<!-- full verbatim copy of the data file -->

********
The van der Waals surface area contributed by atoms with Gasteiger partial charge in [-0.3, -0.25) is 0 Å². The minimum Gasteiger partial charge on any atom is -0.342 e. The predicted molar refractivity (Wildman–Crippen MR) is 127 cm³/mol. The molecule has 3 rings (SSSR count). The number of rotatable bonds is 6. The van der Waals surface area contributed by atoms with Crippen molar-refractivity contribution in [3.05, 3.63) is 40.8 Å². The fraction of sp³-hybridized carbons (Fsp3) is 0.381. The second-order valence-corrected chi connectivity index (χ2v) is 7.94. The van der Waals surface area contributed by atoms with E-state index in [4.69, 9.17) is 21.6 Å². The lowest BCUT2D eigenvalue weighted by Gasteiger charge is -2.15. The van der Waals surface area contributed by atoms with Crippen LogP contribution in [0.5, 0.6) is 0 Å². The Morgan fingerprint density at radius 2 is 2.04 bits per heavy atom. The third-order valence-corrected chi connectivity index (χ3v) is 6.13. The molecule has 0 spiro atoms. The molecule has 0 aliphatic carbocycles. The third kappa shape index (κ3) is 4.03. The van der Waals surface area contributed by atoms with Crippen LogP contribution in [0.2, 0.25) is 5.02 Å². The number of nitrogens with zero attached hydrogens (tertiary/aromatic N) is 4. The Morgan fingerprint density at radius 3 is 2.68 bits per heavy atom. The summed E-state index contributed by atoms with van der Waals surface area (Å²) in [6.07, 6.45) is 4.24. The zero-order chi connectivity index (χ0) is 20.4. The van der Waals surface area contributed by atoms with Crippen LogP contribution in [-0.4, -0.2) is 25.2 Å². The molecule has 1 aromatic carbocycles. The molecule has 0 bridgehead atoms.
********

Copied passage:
The van der Waals surface area contributed by atoms with Gasteiger partial charge in [-0.3, -0.25) is 0 Å². The minimum Gasteiger partial charge on any atom is -0.342 e. The predicted molar refractivity (Wildman–Crippen MR) is 127 cm³/mol. The molecule has 3 rings (SSSR count). The number of rotatable bonds is 6. The van der Waals surface area contributed by atoms with Crippen molar-refractivity contribution in [3.05, 3.63) is 40.8 Å². The fraction of sp³-hybridized carbons (Fsp3) is 0.381. The second-order valence-corrected chi connectivity index (χ2v) is 7.94. The van der Waals surface area contributed by atoms with E-state index in [4.69, 9.17) is 21.6 Å². The lowest BCUT2D eigenvalue weighted by Gasteiger charge is -2.15. The van der Waals surface area contributed by atoms with Crippen LogP contribution in [0.5, 0.6) is 0 Å². The Morgan fingerprint density at radius 2 is 2.04 bits per heavy atom. The third-order valence-corrected chi connectivity index (χ3v) is 6.13. The molecule has 0 spiro atoms. The molecule has 0 aliphatic carbocycles. The third kappa shape index (κ3) is 4.03. The van der Waals surface area contributed by atoms with Crippen LogP contribution in [0.2, 0.25) is 5.02 Å². The number of nitrogens with zero attached hydrogens (tertiary/aromatic N) is 4. The Morgan fingerprint density at radius 3 is 2.68 bits per heavy atom. The summed E-state index contributed by atoms with van der Waals surface area (Å²) in [6.07, 6.45) is 4.24. The zero-order chi connectivity index (χ0) is 20.4. The van der Waals surface area contributed by atoms with Crippen LogP contribution in [-0.4, -0.2) is 25.2 Å². The molecule has 1 aromatic carbocycles. The molecule has 0 bridgehead atoms.